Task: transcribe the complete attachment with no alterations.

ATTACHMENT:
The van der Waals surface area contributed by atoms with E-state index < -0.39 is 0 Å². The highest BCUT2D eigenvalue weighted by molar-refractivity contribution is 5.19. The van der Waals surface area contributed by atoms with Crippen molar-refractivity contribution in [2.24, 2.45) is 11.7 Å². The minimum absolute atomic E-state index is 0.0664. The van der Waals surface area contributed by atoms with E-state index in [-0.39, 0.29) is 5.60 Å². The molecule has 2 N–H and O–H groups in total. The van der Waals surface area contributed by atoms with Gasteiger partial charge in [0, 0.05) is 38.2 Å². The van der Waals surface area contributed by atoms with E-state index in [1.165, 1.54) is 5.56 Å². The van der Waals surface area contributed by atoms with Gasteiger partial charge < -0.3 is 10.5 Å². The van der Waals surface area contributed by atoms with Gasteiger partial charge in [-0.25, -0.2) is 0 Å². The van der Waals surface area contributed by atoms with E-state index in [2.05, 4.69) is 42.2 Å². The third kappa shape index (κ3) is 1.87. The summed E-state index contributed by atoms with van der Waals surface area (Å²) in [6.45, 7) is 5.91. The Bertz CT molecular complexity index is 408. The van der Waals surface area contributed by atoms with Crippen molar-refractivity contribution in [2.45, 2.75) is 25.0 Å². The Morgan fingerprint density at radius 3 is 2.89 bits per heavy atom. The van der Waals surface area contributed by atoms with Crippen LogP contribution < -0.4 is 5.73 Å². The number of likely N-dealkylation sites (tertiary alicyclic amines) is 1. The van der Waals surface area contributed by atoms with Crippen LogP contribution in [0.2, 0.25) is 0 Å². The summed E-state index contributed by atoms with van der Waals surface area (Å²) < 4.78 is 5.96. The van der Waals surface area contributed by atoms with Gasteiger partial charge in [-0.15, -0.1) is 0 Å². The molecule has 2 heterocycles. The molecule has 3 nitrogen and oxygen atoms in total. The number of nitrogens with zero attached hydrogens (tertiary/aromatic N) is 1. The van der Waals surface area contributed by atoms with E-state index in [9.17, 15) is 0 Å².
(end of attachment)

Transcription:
The van der Waals surface area contributed by atoms with E-state index < -0.39 is 0 Å². The highest BCUT2D eigenvalue weighted by molar-refractivity contribution is 5.19. The van der Waals surface area contributed by atoms with Crippen molar-refractivity contribution in [2.24, 2.45) is 11.7 Å². The minimum absolute atomic E-state index is 0.0664. The van der Waals surface area contributed by atoms with E-state index in [-0.39, 0.29) is 5.60 Å². The molecule has 2 N–H and O–H groups in total. The van der Waals surface area contributed by atoms with Gasteiger partial charge in [0, 0.05) is 38.2 Å². The van der Waals surface area contributed by atoms with E-state index in [1.165, 1.54) is 5.56 Å². The van der Waals surface area contributed by atoms with Gasteiger partial charge < -0.3 is 10.5 Å². The van der Waals surface area contributed by atoms with Gasteiger partial charge in [-0.25, -0.2) is 0 Å². The van der Waals surface area contributed by atoms with E-state index in [2.05, 4.69) is 42.2 Å². The third kappa shape index (κ3) is 1.87. The summed E-state index contributed by atoms with van der Waals surface area (Å²) in [6.45, 7) is 5.91. The Bertz CT molecular complexity index is 408. The van der Waals surface area contributed by atoms with Crippen molar-refractivity contribution in [2.45, 2.75) is 25.0 Å². The Morgan fingerprint density at radius 3 is 2.89 bits per heavy atom. The van der Waals surface area contributed by atoms with Crippen LogP contribution < -0.4 is 5.73 Å². The number of likely N-dealkylation sites (tertiary alicyclic amines) is 1. The van der Waals surface area contributed by atoms with Crippen LogP contribution in [0.2, 0.25) is 0 Å². The summed E-state index contributed by atoms with van der Waals surface area (Å²) < 4.78 is 5.96. The van der Waals surface area contributed by atoms with Gasteiger partial charge in [-0.15, -0.1) is 0 Å². The molecule has 2 heterocycles. The molecule has 3 nitrogen and oxygen atoms in total. The number of nitrogens with zero attached hydrogens (tertiary/aromatic N) is 1. The van der Waals surface area contributed by atoms with E-state index in [9.17, 15) is 0 Å².